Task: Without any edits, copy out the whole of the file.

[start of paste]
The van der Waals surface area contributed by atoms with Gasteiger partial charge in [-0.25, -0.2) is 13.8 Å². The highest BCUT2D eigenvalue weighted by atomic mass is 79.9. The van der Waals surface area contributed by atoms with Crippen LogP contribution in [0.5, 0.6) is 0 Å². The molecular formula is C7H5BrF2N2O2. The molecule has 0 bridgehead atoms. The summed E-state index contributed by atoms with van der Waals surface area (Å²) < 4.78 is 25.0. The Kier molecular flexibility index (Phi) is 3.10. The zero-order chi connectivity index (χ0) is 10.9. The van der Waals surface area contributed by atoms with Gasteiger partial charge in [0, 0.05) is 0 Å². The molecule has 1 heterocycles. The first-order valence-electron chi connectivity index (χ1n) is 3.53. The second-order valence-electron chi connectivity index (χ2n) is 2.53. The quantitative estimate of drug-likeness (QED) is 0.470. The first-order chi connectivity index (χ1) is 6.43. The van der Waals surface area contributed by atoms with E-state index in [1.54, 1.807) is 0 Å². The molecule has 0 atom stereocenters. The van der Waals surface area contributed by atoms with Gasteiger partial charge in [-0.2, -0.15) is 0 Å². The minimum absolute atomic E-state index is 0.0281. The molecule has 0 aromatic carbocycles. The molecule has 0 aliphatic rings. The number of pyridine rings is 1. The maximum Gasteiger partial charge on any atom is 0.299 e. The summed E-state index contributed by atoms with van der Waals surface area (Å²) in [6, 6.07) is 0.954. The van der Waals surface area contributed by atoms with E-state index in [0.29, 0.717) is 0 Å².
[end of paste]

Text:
The van der Waals surface area contributed by atoms with Gasteiger partial charge in [-0.25, -0.2) is 13.8 Å². The highest BCUT2D eigenvalue weighted by atomic mass is 79.9. The van der Waals surface area contributed by atoms with Crippen LogP contribution in [0.5, 0.6) is 0 Å². The molecular formula is C7H5BrF2N2O2. The molecule has 0 bridgehead atoms. The summed E-state index contributed by atoms with van der Waals surface area (Å²) < 4.78 is 25.0. The Kier molecular flexibility index (Phi) is 3.10. The zero-order chi connectivity index (χ0) is 10.9. The van der Waals surface area contributed by atoms with Gasteiger partial charge in [0, 0.05) is 0 Å². The molecule has 1 heterocycles. The first-order valence-electron chi connectivity index (χ1n) is 3.53. The second-order valence-electron chi connectivity index (χ2n) is 2.53. The quantitative estimate of drug-likeness (QED) is 0.470. The first-order chi connectivity index (χ1) is 6.43. The van der Waals surface area contributed by atoms with E-state index in [1.54, 1.807) is 0 Å². The molecule has 0 atom stereocenters. The van der Waals surface area contributed by atoms with Gasteiger partial charge in [-0.2, -0.15) is 0 Å². The minimum absolute atomic E-state index is 0.0281. The molecule has 0 aromatic carbocycles. The molecule has 0 aliphatic rings. The number of pyridine rings is 1. The maximum Gasteiger partial charge on any atom is 0.299 e. The summed E-state index contributed by atoms with van der Waals surface area (Å²) in [6, 6.07) is 0.954. The van der Waals surface area contributed by atoms with E-state index in [0.29, 0.717) is 0 Å².